Many things in life are deeply unfair, but sometimes they’re simply unimaginable. When School of Seven Bells’ founding member Benjamin Curtis died in 2013, many considered that this album may not ever see the light of day. So it is that SVIIB has become their legacy, their swansong. This isn’t an album, however, which feels like a goodbye present, but is instead a beautiful record of a band at their creative peak.
Around twelve years ago, I visited a friend in the 'States who'd mentioned about a festival in California called Coachella. These days, it's one of America's annual musical highlights and has grown massively, but back then it was far more low-key and not well known. On the bill that particular year were Coldplay, Bloc Party, Keane, Snow Patrol and a little-known band from New York called Secret Machines. Despite there being only three band members present on stage, they produced what can only be described as a colossal sound. As it was, vocalist Benjamin Curtis decided to leave Secret Machines a couple of years later to focus on his new band, School of Seven Bells.
The change in sound was radical given that Secret Machines operated in the alternative rock camp and School Of Seven Bells appeared to my eyes a much more polished affair. Sultry vocals combined with layers of synths and electronics to take their sound to a level which Secret Machines could never have achieved within the context of their own sound. School Of Seven Bells went on to release three excellent albums, including the wonderful Disconnect From Desire. Shortly after the third album, however, events were to take a dark turn - Curtis was diagnosed with T-cell lymphoblastic lymphoma after several weeks of symptoms. Despite undergoing treatment throughout 2013, Curtis continued to record the band's fourth album with Alejandra Deheza. Sadly, Curtis never recovered from his illness and died on December 29, 2013.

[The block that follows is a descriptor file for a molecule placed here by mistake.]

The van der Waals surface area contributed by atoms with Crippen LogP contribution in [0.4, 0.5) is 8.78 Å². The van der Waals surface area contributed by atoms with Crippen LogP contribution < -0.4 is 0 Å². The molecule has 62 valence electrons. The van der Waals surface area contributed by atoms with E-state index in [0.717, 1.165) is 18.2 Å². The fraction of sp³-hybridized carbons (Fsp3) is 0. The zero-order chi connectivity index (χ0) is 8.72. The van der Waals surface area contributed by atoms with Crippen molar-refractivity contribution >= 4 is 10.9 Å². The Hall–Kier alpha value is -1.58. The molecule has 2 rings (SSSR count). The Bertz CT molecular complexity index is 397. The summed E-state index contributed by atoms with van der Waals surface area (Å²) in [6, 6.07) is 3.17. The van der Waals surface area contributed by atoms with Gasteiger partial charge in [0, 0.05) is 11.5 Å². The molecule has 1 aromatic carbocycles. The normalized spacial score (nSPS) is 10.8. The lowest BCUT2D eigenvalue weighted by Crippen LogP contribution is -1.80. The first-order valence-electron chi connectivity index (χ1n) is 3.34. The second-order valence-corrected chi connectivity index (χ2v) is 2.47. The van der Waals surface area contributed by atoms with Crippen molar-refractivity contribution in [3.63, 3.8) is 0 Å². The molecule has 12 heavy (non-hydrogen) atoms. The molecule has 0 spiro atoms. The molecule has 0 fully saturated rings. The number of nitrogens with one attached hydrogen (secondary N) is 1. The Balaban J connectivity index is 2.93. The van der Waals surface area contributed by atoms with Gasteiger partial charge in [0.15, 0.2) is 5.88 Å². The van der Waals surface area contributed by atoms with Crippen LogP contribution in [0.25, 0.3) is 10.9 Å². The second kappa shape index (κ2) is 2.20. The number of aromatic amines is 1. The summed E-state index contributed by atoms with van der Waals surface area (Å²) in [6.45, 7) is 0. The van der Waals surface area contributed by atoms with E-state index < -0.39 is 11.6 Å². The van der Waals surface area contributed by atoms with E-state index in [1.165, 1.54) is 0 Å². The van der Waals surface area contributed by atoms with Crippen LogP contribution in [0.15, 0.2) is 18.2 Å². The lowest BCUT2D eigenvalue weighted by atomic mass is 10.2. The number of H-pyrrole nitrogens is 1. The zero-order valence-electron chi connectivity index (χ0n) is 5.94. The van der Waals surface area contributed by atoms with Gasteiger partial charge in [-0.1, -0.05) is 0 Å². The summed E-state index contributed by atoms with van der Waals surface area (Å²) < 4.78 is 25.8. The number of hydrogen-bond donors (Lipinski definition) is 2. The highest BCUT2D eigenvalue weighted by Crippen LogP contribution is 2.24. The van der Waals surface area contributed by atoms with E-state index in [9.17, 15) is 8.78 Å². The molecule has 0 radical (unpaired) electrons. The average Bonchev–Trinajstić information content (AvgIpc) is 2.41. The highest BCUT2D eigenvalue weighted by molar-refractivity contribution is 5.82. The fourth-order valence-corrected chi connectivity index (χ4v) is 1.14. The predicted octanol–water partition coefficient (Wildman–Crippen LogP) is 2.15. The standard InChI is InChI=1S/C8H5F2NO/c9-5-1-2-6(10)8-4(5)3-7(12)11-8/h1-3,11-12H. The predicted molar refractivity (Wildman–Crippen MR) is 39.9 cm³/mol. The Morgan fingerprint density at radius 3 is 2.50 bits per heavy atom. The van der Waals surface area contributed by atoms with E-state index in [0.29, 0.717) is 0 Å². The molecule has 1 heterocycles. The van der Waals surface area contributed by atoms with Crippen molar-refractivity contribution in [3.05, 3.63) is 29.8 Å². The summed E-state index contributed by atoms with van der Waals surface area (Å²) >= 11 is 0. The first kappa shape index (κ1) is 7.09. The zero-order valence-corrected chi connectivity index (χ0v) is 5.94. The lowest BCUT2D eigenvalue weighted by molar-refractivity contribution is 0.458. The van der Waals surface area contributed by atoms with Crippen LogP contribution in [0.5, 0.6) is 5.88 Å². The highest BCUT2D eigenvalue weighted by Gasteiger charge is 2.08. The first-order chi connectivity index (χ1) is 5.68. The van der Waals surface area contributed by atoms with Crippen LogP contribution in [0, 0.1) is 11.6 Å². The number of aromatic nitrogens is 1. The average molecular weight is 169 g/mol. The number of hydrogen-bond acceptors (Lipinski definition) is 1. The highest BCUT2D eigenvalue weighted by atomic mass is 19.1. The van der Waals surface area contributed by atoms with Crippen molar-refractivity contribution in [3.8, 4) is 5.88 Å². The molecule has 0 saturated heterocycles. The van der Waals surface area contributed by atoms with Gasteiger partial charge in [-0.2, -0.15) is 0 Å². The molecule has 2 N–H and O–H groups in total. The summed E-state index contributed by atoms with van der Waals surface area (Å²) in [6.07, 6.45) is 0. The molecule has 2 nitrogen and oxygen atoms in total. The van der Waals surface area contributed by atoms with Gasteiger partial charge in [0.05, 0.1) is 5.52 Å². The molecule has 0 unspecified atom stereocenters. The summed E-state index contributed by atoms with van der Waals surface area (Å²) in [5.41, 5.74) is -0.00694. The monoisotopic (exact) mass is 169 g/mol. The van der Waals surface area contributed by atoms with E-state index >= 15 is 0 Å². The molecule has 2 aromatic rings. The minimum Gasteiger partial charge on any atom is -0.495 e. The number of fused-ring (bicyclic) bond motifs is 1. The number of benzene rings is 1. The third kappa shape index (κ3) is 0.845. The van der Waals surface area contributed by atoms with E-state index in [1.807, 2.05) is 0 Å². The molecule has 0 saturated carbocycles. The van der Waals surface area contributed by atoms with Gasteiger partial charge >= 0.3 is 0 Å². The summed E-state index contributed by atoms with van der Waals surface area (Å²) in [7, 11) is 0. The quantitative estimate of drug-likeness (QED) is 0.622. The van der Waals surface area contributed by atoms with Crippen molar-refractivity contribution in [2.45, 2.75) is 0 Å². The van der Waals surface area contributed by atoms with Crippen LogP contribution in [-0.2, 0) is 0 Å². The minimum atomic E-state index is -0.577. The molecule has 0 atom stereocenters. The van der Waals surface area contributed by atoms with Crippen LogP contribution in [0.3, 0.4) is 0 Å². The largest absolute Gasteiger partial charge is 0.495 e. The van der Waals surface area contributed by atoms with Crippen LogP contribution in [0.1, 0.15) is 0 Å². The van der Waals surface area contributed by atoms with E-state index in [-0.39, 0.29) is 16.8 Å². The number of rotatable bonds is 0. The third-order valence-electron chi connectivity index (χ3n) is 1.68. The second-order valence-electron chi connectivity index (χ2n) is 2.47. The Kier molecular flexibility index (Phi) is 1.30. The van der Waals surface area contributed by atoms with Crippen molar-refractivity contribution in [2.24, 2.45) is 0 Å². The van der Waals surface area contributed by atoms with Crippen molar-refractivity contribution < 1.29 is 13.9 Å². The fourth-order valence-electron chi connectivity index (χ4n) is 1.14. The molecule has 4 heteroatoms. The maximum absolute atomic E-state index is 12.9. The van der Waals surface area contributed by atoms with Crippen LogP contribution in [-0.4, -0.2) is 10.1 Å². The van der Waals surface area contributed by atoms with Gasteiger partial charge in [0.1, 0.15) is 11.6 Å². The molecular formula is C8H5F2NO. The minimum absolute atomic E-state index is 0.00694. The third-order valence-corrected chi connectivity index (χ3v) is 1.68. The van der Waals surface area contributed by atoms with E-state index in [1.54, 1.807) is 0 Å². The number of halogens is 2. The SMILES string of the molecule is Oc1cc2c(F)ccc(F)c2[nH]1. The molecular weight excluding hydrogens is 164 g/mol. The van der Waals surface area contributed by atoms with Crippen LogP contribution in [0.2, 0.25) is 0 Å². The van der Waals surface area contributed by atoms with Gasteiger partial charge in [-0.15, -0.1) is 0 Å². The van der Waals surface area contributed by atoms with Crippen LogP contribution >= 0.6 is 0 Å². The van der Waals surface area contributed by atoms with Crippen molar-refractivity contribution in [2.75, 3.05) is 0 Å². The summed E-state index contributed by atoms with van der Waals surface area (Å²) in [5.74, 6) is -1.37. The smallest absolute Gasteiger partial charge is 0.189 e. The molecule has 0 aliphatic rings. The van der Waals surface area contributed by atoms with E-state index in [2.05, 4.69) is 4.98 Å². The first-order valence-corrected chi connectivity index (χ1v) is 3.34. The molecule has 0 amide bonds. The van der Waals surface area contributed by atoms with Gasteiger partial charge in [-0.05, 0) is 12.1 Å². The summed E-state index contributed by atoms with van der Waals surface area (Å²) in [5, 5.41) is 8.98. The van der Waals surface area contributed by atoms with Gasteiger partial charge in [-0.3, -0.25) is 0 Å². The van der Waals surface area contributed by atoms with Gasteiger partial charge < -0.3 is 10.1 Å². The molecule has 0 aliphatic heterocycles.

It's desperately unfair how some people are taken from us so young. Curtis was just 35 years old.
Some two years on, Deheza announced that the band's fourth and final album is finally being released, and if SVIIB were to be released to serve as a statement of intent, then it would absolutely succeed. That it serves as a postscript is deeply upsetting but also a huge rubber-stamping of just how much the band achieved.
"Ablaze" kicks things off. This song fades in and then - BOOM! - it explodes. Where the verse is understated, the chorus is bold, enlightening, hopeful. It's a floor-filler which wouldn't feel out of place in Madonna's set-list. "On My Heart" features a vocal with which Toni Halliday from Curve would have been deeply happy. Those harmonies are simply gorgeous.
Lead single "Open Your Eyes" is up next. A word of warning though - the lyrics may well drive you to tears. "Open your eyes love / cause you've been sleeping / it's getting hard to bear watching you all alone", Deheza pleads during the chorus.
What School Of Seven Bells do throughout the album is deliver BIG choruses. Take "Signals", for instance: the verse takes us from sparse electronics, hand claps and multi-layered harmonies and suddenly into volume, distortion and something altogether very large indeed. It works incredibly well. Deheza's vocals constantly deliver; she never tries too hard, letting the melody do all the magic. There's also a beauty to the way that she pronounces certain words and also how she delivers those harmonies, giving songs a slightly minor-chord feel.
That the album ends with "This Is Our Time" is deeply touching. It would be both incredibly uplifting and also a huge tick in School Of Seven Bells' mission statement if SVIIB is able to introduce their sound to many more people who have not discovered the band previously.
It's incredibly sad that not everybody gets to share in the album's success, of course. Let's hope that if Curtis is looking down from above, he's witnessing people gloriously happy dancing to "Ablaze" or stupidly in love with somebody while "A Thousand Times More" plays as a soundtrack.
This really could be their time. It's simply stunning.